reader Daughters of Isis Women of Ancient Egypt Penguin History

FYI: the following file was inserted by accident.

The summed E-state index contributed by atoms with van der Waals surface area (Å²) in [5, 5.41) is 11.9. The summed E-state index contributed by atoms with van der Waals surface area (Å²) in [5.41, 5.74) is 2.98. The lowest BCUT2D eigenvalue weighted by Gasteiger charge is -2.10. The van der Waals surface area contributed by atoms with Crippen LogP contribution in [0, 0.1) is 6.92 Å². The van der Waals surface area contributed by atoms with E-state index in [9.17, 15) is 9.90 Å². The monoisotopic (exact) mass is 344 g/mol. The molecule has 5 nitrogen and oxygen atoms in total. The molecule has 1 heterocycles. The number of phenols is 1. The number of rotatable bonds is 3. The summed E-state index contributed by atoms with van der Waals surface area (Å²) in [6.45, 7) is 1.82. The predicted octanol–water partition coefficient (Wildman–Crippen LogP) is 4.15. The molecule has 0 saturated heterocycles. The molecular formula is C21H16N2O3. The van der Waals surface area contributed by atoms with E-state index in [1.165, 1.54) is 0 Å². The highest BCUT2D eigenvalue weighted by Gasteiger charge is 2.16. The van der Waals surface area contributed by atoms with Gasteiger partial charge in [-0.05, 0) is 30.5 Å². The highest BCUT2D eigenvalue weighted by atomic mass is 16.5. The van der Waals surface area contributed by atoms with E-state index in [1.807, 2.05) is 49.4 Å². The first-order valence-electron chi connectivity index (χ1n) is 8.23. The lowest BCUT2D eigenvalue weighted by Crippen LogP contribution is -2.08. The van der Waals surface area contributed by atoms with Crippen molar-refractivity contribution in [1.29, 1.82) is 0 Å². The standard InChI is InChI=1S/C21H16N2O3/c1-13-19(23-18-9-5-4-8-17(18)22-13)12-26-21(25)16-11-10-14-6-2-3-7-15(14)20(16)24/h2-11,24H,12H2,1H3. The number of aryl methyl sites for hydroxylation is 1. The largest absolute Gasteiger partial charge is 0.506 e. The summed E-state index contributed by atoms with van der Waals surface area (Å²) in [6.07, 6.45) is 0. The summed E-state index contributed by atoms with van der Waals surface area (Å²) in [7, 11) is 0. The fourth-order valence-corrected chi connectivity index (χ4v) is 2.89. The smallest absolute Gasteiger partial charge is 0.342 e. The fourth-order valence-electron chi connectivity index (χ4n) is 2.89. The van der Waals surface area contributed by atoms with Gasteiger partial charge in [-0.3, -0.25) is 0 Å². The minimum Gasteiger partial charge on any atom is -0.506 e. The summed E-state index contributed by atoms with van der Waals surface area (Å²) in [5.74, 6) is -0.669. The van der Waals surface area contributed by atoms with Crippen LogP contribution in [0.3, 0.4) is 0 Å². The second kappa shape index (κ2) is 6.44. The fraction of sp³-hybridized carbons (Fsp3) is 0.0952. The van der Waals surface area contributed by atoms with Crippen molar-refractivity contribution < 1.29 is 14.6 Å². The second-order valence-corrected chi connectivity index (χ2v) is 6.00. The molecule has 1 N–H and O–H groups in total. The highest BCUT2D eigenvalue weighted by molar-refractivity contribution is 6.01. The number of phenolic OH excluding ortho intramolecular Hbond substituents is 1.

Daughters of Isis Women of Ancient Egypt Penguin HistoryK outside the home marry foreigners and live alone without the protection of a male guardian Some of them even rose to rule Egypt as ‘female kings’ Joyce Tyldesley’s vivid history of how women lived in anci Tyldesley's book is the perfect mid range level for the amateur academic Referring to material and theories that are in depth than the casual reader might expect yet covering the topic in a reasonably broad manner without the lengthy exploration of detailed obscure evidence that a specialised professional academic might expect from the literature Daughters of Isis is perfect for the beginner or undergraduate with existing partial or broad knowledge seeking to learn about Egyptology feminist theory within archaeology or bothThe book begins by covering the geographical and historical background an introduction which sets the scene for the explored topic of the book which was both useful and accessible The meat of the book then begins by studying the images of women in Ancient Egypt This is perhaps the obvious place to start as the surviving images are where we can draw much of our clues about the lives of Egyptian women This is followed with chapters examining women's roles as wives mothers and work both running the household and seeking employment outside of it After a brief look at the importance of grooming for both female and male genders in Ancient Egypt Tyldesley finishes with an exploration of the lives of higher ranking women in society and some of the notable ueens Consort and Regnant It would have perhaps been better from a story telling point of view to place these chapters on individuals first in the book as they are engaging and tell of a story than the chapter on how we can interpret the roles of Egyptian women from the surviving images some readers may find it a little difficult to get into the book due to the dryness of the first chapterAll round a good read for student academics or those with an existing interest in ancient Egypt Not the most gripping read in the world but informative and educational Overall a good read